The elven embassy looked like it was expecting a full-scale attack at any moment. The guards appeared ready to shoot anything that moved wrong. And to put the paranoia icing on the cake, the embassy actually had battlements complete with armed and patrolling guards. Some of those guards had partners—nearly waist high, dark, sleek, and red eyed. Werehounds.

  Rache had tried to kill Prince Chigaru—a goblin. There were plenty of goblins who wanted him dead, but so did a lot of elves.

  Left or right. Elf or goblin.

  Take your pick.

  I didn’t want either one.

  “This is a quandary,” Vegard noted.

  My Guardian bodyguard had the gift for ultimate understatement.

  I looked back toward the elven embassy. A man I knew only too well stood on its marble stairs, watching me, wearing the same smarmy and smug expression he usually did.

  You could see Taltek Balmorlan in a room and look right past him—which was exactly what the elven inquisitor wanted. The word that described him best was average. His hair and eyes were an unremarkable shade of dull brown. He was of average height with average looks. There was absolutely nothing remarkable about his appearance.

  It was perfect camouflage for the predator he was.

orlan wanted war with the goblins. Balmorlan would want Prince Chigaru dead.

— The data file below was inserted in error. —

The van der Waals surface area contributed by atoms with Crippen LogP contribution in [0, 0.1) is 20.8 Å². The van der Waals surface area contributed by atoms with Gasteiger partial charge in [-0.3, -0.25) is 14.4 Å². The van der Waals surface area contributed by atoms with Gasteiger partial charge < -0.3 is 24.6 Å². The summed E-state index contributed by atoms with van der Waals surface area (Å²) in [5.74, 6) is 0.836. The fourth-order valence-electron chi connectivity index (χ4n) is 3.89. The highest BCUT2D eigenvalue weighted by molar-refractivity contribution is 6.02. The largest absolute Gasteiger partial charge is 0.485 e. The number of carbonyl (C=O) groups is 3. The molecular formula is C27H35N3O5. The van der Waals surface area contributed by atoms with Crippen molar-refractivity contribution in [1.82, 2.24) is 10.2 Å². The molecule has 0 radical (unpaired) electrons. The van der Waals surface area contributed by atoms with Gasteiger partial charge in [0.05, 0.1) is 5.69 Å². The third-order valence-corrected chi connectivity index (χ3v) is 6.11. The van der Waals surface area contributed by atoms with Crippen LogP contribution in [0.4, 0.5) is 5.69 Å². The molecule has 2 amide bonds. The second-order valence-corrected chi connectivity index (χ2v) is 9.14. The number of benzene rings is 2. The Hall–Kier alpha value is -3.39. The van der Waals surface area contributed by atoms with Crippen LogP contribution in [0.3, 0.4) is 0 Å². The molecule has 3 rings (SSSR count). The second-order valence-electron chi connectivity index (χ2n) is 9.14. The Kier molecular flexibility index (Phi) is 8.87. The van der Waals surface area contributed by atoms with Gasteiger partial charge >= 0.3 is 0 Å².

Taltek Balmorlan wanted me.

  He was an inquisitor for elven intelligence. That was his job title. What he actually did was deal in weapons, and in a world of magic, mages were weapons—so Balmorlan dealt in mages. I called it kidnapping; Balmorlan called it doing business. Guess who was at the top of his shopping list?

  I stepped out into the street.

  “Ma’am,” Vegard cautioned.

  Mychael didn’t say a word either out loud or inside my head. He knew what Balmorlan had planned for me.

  Unable to get his hands on the Saghred, the elven inquisitor had found a way to bond other mages to me, which would allow them to tap and use the Saghred—by using me. He’d had a warded cell built in the elven embassy with Level Twelve wards, detainment spells layered for strength, and magic-depleting manacles bolted to the walls.

  All he was missing was me in those manacles.

  I was Balmorlan’s target.

  And he was mine.

  Rache’s trail ended here. With all the wards and spells protecting both embassy compounds, he could be in either one, though I was leaning toward the elves as Rache’s latest clients. Taltek Balmorlan and his elven government allies had access to more money than was in the elven royal treasury.

  He could afford Rache. Easily.

  Besides, Imala Kalis was firmly in control of the goblin embassy. She was working every waking hour to plan the coup that would kick Sathrik off the throne and put Chigaru on it, not put the prince in the Mal’Salin family crypt.

  I stood there, letting Taltek Balmorlan get an eyeful. It was all he was going to get, and I gave him a smug smile of my own to let him know it.

  “Is he in there?” Mychael asked out loud and from right behind me, then he stepped up to stand by my side. I felt a surge of satisfied delight. Mychael and I were in the middle of Embassy Row. Vegard wasn’t with him, so he’d obviously asked him and his men to wait on the other side of the street.

  Mychael beside me was an obvious challenge to Taltek Balmorlan—or Rache. Mess with my woman, and you mess with me, his posture said.

  “I want you now,” I murmured.